I didn’t know what to expect because the digestive journey has never really been of interest to me. But, wow, did I learn a lot – like, how rats have a sweet tooth, hospitals have an “ass box,” and what the slang “prison wallet” actually means.
Here are some of my highlights:
- In 1926, the Indian Research Fund Association compared rats who lived on chapatis and vegetables with rats fed a Western diet of tinned meat, white bread, jam, and tea. So repellent was the Western fare that the latter group preferred to eat their cage mates, three of them so completely that “little or nothing remained for post-mortem examination.”
- A candy called Lychee Mini Fruity Gels has killed enough times for the U.S. Food and Drug Administration to have banned its import. Every now and then a food comes along that is so difficult to orally process that even healthy adults without dysphagia have trouble getting it down. Sticky rice mochi, a traditional Japanese New Years food, kills about a dozen people every year—along with puffer fish and flaming cheese, the world’s riskiest menu items.
- Crispness and crunch appeal to us because they signal freshness. Old, rotting, mushy produce can make you ill. At the very least, it has lost much of its nutritional vim. So it makes sense that humans evolved a preference for crisp and crunchy foods.”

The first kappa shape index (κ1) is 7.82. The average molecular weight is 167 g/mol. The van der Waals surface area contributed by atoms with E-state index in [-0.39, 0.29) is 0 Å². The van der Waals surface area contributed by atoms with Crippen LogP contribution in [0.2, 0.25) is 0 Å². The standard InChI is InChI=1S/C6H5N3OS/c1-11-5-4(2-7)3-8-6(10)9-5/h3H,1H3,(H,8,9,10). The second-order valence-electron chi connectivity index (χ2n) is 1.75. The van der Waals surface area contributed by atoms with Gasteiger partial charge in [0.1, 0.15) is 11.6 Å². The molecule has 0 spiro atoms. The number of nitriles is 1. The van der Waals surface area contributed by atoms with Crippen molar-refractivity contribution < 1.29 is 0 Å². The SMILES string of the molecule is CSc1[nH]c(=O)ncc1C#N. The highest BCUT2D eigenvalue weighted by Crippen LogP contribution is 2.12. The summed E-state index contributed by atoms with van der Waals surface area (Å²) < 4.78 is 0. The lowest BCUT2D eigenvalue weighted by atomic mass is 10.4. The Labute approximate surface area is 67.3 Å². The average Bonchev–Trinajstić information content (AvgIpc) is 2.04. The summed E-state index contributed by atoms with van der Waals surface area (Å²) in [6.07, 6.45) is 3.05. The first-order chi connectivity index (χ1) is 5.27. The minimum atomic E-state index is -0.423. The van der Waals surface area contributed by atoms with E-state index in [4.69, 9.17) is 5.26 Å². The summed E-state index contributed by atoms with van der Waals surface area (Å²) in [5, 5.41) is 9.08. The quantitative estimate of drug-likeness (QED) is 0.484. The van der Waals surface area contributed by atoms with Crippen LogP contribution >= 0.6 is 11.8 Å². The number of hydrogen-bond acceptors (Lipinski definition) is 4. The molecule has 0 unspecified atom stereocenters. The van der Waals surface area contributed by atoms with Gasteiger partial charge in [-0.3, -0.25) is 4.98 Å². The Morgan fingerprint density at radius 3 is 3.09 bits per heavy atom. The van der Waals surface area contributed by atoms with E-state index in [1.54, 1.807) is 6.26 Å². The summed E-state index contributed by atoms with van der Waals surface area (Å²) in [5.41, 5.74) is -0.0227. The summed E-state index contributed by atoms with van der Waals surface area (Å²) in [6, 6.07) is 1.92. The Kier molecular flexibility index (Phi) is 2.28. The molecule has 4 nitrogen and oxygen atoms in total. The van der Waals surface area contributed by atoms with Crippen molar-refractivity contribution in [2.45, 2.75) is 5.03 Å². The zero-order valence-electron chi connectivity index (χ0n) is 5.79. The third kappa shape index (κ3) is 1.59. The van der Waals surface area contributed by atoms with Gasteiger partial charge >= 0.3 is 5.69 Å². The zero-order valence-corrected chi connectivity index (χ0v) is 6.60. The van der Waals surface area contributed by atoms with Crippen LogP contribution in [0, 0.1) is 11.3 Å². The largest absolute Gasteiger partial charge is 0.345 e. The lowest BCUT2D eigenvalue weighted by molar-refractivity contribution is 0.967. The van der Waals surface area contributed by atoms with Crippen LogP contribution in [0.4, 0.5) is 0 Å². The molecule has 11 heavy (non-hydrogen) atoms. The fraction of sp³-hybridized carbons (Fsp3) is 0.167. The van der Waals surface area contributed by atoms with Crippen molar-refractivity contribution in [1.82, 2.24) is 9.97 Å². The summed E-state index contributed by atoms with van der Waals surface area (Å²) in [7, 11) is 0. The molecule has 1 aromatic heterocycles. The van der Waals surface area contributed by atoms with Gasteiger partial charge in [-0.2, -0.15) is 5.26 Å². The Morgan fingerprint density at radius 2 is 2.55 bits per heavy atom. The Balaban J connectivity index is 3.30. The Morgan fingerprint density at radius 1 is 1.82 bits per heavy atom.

- Interestingly, the Vatican proposed a similar experiment in the 1600s. The Church sought an answer to the nagging question “Does rectal consumption of beef broth break one’s Lenten fast?”
- Richard Henry Barnes was the dean of the Graduate School of Nutrition at Cornell University from 1956 to 1973, the president of the American Institute of Nutrition, and the first academic to formally address the consumption of shit.
- Like cervical cancer, anal cancer is caused by the human papillomavirus; people get it via sex with an infected person, and that seems like something they ought to know when making decisions about using a condom.
“America’s funniest science writer” (Washington Post) takes us down the hatch on an unforgettable tour. The alimentary canal is classic Mary Roach terrain: the questions explored in Gulp are as taboo, in their way, as the cadavers in Stiff and every bit as surreal as the universe of zero gravity explored in Packing for Mars. Why is crunchy food so appealing? Why is it so hard to find words for flavors and smells? Why doesn’t the stomach digest itself? How much can you eat before your stomach bursts? Can constipation kill you? Did it kill Elvis? In Gulp we meet scientists who tackle the questions no one else thinks of—or has the courage to ask. We go on location to a pet-food taste-test lab, a fecal transplant, and into a live stomach to observe the fate of a meal. With Roach at our side, we travel the world, meeting murderers and mad scientists, Eskimos and exorcists (who have occasionally administered holy water rectally), rabbis and terrorists—who, it turns out, for practical reasons do not conceal bombs in their digestive tracts.
First published January 4, 2013